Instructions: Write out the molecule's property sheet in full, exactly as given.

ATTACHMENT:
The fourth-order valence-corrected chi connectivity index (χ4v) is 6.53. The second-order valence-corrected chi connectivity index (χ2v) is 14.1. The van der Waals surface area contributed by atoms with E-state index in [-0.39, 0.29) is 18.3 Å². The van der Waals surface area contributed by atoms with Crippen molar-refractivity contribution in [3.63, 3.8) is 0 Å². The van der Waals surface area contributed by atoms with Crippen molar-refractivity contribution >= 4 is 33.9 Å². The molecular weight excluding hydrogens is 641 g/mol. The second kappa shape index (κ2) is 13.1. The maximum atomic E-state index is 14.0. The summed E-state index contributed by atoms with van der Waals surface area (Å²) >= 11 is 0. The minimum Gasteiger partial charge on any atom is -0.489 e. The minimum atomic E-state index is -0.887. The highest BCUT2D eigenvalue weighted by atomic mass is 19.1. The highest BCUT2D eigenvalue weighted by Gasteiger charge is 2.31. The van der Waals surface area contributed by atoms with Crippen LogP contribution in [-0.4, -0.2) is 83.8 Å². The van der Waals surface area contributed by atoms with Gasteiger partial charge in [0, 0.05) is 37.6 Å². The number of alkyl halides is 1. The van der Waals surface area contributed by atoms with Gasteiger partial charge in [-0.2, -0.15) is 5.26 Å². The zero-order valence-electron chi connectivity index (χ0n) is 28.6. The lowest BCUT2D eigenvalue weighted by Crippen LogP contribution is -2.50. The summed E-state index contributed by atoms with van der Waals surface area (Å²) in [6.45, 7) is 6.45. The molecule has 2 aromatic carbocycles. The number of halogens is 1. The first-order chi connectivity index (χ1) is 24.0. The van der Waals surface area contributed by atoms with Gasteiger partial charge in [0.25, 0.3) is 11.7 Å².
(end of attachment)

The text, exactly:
The fourth-order valence-corrected chi connectivity index (χ4v) is 6.53. The second-order valence-corrected chi connectivity index (χ2v) is 14.1. The van der Waals surface area contributed by atoms with E-state index in [-0.39, 0.29) is 18.3 Å². The van der Waals surface area contributed by atoms with Crippen molar-refractivity contribution in [3.63, 3.8) is 0 Å². The van der Waals surface area contributed by atoms with Crippen molar-refractivity contribution >= 4 is 33.9 Å². The molecular weight excluding hydrogens is 641 g/mol. The second kappa shape index (κ2) is 13.1. The maximum atomic E-state index is 14.0. The summed E-state index contributed by atoms with van der Waals surface area (Å²) >= 11 is 0. The minimum Gasteiger partial charge on any atom is -0.489 e. The minimum atomic E-state index is -0.887. The highest BCUT2D eigenvalue weighted by atomic mass is 19.1. The highest BCUT2D eigenvalue weighted by Gasteiger charge is 2.31. The van der Waals surface area contributed by atoms with Crippen LogP contribution in [-0.4, -0.2) is 83.8 Å². The van der Waals surface area contributed by atoms with Gasteiger partial charge in [0, 0.05) is 37.6 Å². The number of alkyl halides is 1. The van der Waals surface area contributed by atoms with Gasteiger partial charge in [-0.2, -0.15) is 5.26 Å². The zero-order valence-electron chi connectivity index (χ0n) is 28.6. The lowest BCUT2D eigenvalue weighted by Crippen LogP contribution is -2.50. The summed E-state index contributed by atoms with van der Waals surface area (Å²) in [6.45, 7) is 6.45. The molecule has 2 aromatic carbocycles. The number of halogens is 1. The first-order chi connectivity index (χ1) is 24.0. The van der Waals surface area contributed by atoms with Gasteiger partial charge in [0.25, 0.3) is 11.7 Å².